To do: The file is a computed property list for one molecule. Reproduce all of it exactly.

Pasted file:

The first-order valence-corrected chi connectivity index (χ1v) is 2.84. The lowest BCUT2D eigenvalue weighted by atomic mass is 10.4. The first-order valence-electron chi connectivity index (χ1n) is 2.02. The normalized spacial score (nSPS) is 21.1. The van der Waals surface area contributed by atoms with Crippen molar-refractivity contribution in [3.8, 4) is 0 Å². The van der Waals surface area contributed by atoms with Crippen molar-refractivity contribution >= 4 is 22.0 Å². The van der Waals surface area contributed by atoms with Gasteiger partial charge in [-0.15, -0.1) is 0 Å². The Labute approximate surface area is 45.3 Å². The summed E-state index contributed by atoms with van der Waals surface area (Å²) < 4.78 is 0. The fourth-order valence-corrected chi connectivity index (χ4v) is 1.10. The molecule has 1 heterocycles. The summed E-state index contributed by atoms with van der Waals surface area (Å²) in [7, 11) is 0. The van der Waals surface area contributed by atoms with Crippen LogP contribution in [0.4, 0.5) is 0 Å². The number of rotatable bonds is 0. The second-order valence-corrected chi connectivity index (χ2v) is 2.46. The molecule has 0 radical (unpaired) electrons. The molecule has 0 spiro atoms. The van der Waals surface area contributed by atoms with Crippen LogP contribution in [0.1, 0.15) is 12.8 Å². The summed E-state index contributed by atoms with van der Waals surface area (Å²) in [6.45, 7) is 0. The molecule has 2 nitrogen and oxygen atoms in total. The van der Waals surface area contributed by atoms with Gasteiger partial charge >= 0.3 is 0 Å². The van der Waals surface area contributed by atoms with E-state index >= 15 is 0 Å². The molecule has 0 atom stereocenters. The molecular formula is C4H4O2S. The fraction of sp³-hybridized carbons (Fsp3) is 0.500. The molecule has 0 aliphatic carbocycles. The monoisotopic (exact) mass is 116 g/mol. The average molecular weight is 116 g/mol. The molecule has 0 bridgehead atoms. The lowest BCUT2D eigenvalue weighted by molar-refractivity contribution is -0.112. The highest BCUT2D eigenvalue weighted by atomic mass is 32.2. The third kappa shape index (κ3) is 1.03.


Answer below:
The first-order valence-corrected chi connectivity index (χ1v) is 2.84. The lowest BCUT2D eigenvalue weighted by atomic mass is 10.4. The first-order valence-electron chi connectivity index (χ1n) is 2.02. The normalized spacial score (nSPS) is 21.1. The van der Waals surface area contributed by atoms with Crippen molar-refractivity contribution in [3.8, 4) is 0 Å². The van der Waals surface area contributed by atoms with Crippen molar-refractivity contribution >= 4 is 22.0 Å². The van der Waals surface area contributed by atoms with Gasteiger partial charge in [-0.15, -0.1) is 0 Å². The Labute approximate surface area is 45.3 Å². The summed E-state index contributed by atoms with van der Waals surface area (Å²) < 4.78 is 0. The fourth-order valence-corrected chi connectivity index (χ4v) is 1.10. The molecule has 1 heterocycles. The summed E-state index contributed by atoms with van der Waals surface area (Å²) in [7, 11) is 0. The van der Waals surface area contributed by atoms with Crippen LogP contribution in [0.4, 0.5) is 0 Å². The number of rotatable bonds is 0. The second-order valence-corrected chi connectivity index (χ2v) is 2.46. The molecule has 0 radical (unpaired) electrons. The molecule has 0 spiro atoms. The van der Waals surface area contributed by atoms with Crippen LogP contribution in [0.1, 0.15) is 12.8 Å². The summed E-state index contributed by atoms with van der Waals surface area (Å²) in [6.45, 7) is 0. The molecule has 2 nitrogen and oxygen atoms in total. The van der Waals surface area contributed by atoms with Gasteiger partial charge >= 0.3 is 0 Å². The van der Waals surface area contributed by atoms with E-state index >= 15 is 0 Å². The molecule has 0 atom stereocenters. The molecular formula is C4H4O2S. The fraction of sp³-hybridized carbons (Fsp3) is 0.500. The molecule has 0 aliphatic carbocycles. The monoisotopic (exact) mass is 116 g/mol. The average molecular weight is 116 g/mol. The molecule has 0 bridgehead atoms. The lowest BCUT2D eigenvalue weighted by molar-refractivity contribution is -0.112. The highest BCUT2D eigenvalue weighted by atomic mass is 32.2. The third kappa shape index (κ3) is 1.03.